The modest amount of scholarly and media attention to the topic in that early period has been replaced by a continuing flood of attention —see summaries of recent literature in Marx and Muschert 2007, Lyon 2007 and the articles in recent edited collections such as Zureik and Salter 2005; Haggerty and Ericson 2006; Lyon 2006; Monahan 2006; Norris and Wilson 2006; Staples 2007; Hier and Greenberg 2007, 2009; Leman-Langlois 2008; Kerr et al 2009; Wall 2009; Hempel et al 2010; Zureik et al 2010. The growth involves many fields: philosophy, sociology, criminology, social psychology, political science, geography, law, architecture/planning, history, economics, communications, cultural studies, computer, public administration, public health, business, and science, technology and society studies.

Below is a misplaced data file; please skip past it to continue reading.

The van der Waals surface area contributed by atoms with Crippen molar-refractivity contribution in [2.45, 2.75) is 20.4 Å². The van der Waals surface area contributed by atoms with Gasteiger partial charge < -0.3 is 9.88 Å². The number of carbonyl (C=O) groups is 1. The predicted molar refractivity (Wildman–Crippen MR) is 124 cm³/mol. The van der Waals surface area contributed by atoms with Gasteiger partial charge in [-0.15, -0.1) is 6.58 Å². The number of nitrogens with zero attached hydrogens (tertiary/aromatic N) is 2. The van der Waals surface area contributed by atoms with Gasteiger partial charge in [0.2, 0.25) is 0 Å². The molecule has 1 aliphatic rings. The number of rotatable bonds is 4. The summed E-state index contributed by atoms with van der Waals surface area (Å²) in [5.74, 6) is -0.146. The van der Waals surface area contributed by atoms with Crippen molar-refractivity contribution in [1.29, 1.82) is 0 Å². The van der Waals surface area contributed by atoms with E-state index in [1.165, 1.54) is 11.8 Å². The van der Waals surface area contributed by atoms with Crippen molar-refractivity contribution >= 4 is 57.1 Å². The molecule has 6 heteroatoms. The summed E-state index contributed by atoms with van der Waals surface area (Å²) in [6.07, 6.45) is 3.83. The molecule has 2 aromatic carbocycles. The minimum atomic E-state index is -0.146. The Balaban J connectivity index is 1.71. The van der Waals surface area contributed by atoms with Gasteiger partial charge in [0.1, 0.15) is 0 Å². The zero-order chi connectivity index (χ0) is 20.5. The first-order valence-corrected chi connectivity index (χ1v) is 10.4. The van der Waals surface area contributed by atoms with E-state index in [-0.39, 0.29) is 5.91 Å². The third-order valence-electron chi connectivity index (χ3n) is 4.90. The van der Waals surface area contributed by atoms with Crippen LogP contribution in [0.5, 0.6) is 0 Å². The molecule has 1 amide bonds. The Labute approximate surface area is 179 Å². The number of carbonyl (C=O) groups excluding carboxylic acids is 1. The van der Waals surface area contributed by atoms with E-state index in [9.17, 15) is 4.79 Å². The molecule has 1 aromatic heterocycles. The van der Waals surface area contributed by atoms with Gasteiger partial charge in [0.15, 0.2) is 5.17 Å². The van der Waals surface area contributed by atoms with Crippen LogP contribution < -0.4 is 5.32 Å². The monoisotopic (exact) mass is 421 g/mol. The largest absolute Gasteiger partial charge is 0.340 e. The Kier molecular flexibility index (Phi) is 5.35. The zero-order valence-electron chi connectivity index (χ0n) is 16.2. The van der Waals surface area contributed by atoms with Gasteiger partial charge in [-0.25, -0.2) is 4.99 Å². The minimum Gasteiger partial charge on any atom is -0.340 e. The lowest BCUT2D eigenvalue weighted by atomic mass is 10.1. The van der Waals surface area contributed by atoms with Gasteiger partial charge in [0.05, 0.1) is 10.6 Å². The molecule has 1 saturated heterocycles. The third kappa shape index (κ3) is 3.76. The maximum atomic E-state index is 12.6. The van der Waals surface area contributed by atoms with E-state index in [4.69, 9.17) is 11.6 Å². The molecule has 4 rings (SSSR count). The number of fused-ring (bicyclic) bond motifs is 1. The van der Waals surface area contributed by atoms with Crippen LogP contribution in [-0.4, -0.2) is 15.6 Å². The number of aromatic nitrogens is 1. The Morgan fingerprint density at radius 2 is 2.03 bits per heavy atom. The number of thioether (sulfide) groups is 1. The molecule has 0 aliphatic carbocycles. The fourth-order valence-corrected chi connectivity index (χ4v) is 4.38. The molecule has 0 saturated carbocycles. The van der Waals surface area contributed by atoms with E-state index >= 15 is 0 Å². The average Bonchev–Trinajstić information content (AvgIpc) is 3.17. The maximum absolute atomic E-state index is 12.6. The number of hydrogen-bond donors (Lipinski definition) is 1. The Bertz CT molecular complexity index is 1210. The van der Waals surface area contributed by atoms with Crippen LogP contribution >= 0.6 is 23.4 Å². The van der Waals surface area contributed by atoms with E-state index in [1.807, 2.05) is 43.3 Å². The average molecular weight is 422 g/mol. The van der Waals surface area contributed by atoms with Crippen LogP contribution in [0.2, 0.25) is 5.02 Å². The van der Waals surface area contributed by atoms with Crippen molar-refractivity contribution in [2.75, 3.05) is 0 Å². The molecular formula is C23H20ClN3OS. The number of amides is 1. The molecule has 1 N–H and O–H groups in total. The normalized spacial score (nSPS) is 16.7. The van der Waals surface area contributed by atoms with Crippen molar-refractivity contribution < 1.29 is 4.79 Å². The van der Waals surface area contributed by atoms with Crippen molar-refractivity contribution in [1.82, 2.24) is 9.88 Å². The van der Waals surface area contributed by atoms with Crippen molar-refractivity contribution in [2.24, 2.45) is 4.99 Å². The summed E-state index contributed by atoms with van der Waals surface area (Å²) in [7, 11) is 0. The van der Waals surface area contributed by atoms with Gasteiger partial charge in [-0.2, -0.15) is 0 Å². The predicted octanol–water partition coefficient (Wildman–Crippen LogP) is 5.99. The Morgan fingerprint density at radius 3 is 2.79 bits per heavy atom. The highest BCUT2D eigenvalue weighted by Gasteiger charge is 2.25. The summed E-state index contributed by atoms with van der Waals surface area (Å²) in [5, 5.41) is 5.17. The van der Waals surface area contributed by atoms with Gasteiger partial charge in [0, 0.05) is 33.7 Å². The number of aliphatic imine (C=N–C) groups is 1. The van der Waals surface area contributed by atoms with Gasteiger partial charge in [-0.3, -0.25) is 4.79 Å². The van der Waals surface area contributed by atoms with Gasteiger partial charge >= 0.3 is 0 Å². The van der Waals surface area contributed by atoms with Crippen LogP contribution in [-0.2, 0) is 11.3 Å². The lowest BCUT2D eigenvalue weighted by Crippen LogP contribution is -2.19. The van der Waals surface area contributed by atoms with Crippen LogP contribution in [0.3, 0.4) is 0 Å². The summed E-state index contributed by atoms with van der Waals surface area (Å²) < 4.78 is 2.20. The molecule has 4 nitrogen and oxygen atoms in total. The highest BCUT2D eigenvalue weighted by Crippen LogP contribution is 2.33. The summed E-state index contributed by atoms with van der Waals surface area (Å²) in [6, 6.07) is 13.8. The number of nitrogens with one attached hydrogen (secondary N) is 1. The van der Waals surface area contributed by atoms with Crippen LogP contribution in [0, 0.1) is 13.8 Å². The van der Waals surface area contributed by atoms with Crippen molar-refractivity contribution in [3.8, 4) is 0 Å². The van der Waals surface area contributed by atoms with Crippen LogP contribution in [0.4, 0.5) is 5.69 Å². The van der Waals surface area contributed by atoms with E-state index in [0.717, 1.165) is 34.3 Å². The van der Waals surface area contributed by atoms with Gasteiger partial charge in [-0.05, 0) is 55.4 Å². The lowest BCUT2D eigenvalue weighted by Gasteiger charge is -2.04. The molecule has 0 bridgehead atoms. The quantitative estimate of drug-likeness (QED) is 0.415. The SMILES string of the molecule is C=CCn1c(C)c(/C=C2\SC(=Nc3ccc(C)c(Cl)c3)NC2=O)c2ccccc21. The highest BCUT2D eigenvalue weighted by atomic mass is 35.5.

How does the emerging field of surveillance studies compare to other fields preceded by an adjective? Social studies of surveillance start with an empirical topic,—that is different from beginning with a research question, theory or method. The focus on a kind of behavior necessarily calls for breadth and crosses disciplines, institutions, methods and places. This catholicity is furthered because there is no formal organization for surveillance studies, unlike for the established disciplines and many other studies fields. This gives the field egalitarian openness, energy, and contemporaniety and the ability to incorporate rapid changes and new ideas. Fields with more established cultures and formal gatekeepers vigilantly patrolling their intellectual borders are more prone to ossification. This openness is a source of the field's strength and energy. Yet it can also be seen as a source of weakness—-the field is diffuse, scholars lack agreement on many important issues and knowledge is not very cumulative.